“This discount ... should lower the price from the contractual $251 down to $232 [per thousand cubic metres]”, the Slovak commissioner added. He also said the commission would continue its “efforts towards mobilizing the necessary financial means” for Ukraine's gas purchases.

“I would like to clarify that the European Commission has played a facilitating role in this regard – not one of providing additional finance.”

Sefcovic praised the “cooperative spirit” of the parties, but despite being modeled after a similar gas deal made before last winter, the deal has been long in the making.

Over the summer, Sefcovic was much harsher on the two sides, venting his frustration with a lack of progress.

“The negotiation process has been difficult”, Russian minister Novak said. “We have convened a few times. But I must say that today all the prerequisites are there. We all hope that the commitments assumed will be fulfilled during this period.”

The deal comes amidst continued sour relations between Ukraine and Russia, which are fighting each other in a shadow war in eastern Ukraine, which killed almost 8,000 people.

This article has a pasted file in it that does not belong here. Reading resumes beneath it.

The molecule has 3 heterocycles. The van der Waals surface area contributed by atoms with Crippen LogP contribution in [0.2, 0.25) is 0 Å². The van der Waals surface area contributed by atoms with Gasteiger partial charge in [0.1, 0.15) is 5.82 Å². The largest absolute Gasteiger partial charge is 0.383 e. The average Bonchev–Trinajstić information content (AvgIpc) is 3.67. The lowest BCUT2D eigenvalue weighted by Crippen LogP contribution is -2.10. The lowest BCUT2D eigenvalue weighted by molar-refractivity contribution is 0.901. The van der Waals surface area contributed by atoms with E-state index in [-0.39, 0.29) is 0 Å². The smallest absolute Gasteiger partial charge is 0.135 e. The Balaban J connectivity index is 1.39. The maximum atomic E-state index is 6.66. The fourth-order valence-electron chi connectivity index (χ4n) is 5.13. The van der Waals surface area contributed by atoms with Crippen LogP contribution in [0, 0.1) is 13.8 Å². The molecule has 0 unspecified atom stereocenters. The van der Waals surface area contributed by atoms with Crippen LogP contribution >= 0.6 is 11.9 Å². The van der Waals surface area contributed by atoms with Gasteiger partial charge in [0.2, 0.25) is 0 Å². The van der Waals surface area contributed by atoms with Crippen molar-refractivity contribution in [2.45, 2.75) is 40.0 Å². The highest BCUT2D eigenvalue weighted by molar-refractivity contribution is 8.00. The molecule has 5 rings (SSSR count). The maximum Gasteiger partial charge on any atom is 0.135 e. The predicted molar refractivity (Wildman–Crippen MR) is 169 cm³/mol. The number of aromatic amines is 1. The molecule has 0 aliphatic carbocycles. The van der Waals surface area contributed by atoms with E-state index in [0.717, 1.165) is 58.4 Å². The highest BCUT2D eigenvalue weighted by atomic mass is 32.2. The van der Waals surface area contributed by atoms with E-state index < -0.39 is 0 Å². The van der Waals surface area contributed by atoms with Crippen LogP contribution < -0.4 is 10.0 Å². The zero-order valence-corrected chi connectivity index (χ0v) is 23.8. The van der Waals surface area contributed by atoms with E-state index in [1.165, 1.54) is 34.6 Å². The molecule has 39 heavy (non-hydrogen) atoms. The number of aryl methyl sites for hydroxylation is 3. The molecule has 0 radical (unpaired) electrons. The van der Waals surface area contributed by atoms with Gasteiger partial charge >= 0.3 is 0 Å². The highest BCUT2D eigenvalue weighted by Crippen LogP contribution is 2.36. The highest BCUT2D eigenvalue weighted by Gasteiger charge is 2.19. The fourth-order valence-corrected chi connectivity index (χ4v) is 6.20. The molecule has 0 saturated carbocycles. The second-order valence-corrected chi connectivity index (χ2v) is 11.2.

Also on Friday, the Ukrainian government gave more details of its plan to ban Russian airlines from flying to Ukraine.

“Russian planes with the Russian tricolour have no business in Ukrainian airports”, Ukraine's prime minister Arseniy Yatsenyuk said.

The war has had a hefty toll on Ukraine's economy, and on Friday credit rating agency Standard & Poor's said the country's sovereign debt was in “selective default”.

Energy minister Demchyshyn said the gas deal will be “very supportive” in the government's effort to “restart” Ukraine's economy.

Ukraine war becoming bloodier, dirtier

UN says war in Ukraine claimed more civilian lives in past three months than in spring, with both sides guilty of war crimes and torture.

News in Brief

  1. Swiss voters reject climate change measures
  2. Spain: Thousands protest against Catalan leaders' pardon
  3. Belarus opposition leader says 'harsh' sanctions needed